Tuesday, May 15, 2007

Library Visit 5/15

Your third draft of essay four is due Friday.

Consider the following:

  • Have you written of your own observations or experiences with the sport? That could be paragraph #2.
  • Have you conducted a survey of ten people of various ages, ethnic/racial/cultural backgrounds, geographic origins, and genders about their thoughts on the sport? You could write about the results of this survey and analysis of it ("Only twenty percent of the women I spoke to thought badminton was an Olympic sport..."). This could be paragraph #3.
  • Have you contacted and interviewed a professional player of the sport? By "professional" we mean someone who does it for a living. Type "professional" and then your sport name into EBSCO or Infotrac or JStor to find a pro's name if you haven't yet. Then, if you can't reach them, type "name" and "interview" into EBSCO or Infotrac or JStor to look for interviews. In particular, look for this person commenting on what it means to be an American or an American player of said sport. Writing about your professional and quoting his/her answers could form your fourth paragraph.
  • Have you contacted and interviewed an amateur player of the sport? By "amateur" we mean someone who does not play the sport for a living. Type "amateur" and then your sport name into EBSCO or Infotrac or JStor to find an amateur's name if you can't find an amateur within the walls of this school. Also type "league" and then your sport name into one of those search engines (or into google maps) to look for a local league chapter of your sport. Call the league up and ask to speak to an amateur. Ask them your interview questions. Writing about your amateur and quoting his/her answers could form your fifth paragraph.
  • Have you found a piece of literature yet that mentions, references, or is inspired by your sport? Try searching for a poem at this poetry site. Or this one. Or try searching for a story here. Or try some sophisticated searching for American authors here. Writing about this poem or story could form your sixth paragraph.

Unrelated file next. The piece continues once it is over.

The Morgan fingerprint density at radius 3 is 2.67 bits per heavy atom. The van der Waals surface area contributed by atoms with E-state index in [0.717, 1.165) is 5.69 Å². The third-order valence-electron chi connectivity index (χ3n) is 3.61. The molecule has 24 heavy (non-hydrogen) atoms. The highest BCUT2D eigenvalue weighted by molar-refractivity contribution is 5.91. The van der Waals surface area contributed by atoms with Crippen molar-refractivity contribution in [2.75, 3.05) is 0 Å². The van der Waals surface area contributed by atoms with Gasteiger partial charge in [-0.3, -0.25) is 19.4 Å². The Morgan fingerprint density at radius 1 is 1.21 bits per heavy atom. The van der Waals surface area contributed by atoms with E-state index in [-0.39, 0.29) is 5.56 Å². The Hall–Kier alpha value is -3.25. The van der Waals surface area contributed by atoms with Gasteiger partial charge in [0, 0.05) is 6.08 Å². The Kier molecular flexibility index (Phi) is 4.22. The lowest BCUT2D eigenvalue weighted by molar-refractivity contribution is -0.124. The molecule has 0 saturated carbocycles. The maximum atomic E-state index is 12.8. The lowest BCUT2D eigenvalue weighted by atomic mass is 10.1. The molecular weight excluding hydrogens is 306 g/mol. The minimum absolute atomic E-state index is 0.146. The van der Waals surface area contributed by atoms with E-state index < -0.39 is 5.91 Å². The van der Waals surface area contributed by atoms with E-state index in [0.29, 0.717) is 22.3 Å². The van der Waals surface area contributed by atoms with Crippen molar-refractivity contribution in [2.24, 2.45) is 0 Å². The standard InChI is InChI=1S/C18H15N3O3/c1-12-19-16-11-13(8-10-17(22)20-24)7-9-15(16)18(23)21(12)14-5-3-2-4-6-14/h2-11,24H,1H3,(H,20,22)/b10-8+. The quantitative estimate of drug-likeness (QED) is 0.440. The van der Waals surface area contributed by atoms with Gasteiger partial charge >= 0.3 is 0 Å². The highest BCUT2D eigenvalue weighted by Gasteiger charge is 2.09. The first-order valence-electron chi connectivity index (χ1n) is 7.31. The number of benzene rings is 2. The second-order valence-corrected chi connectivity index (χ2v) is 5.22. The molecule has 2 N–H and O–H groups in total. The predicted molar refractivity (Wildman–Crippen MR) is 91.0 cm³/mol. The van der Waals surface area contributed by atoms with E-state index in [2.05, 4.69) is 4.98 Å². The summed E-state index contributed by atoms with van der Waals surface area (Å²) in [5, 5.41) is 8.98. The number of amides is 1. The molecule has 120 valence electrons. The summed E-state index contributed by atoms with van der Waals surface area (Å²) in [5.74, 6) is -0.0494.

• Have you found two good sportswriters who write about your sport? Read through the most recent results for your sport's name in a MAS-Ultra EBSCO search. Or search recent Sports Illustrated articles or Sporting News articles. Quoting writers who've written about your sport--and identifying why this makes your sport particularly American or not--could form your seventh paragraph.
  • Discussing what sports we've read about this year in typical American literature and why your sport was included in them or not--that could form your conclusion.
What do you do when you're done? Check for proofreading errors in your teacher's sportswriting--here or here or here or here or here or here or here or here.

Tuesday, May 08, 2007

Library Visit, 5/8

Library Jobs for essay 4:

1) If you haven't thought of a professional athlete yet, search EBSCO full-text for your sport's name and the word "professional" or just the former of these. Look for an "interview" with the name of the professional.

2) If you have yet to find an amature player of the sport, do the same as above with the word "amature" (or "amateur," depending on who's spelling it).

3) Search for good writing about your sport in literary periodicals. Try searching with your sport's name and the terms "American" or "defining" or "origin" or "Americanized" or "authentic" or others like these. If no hits come up, just try reading some articles about your sport. Find someone who writes better than you and quote a line or two of theirs that you like. Check EBSCO full-text search (username cathmem, password 'password'), or Infotrac (password melody) or JStor. Try all the search engines in each.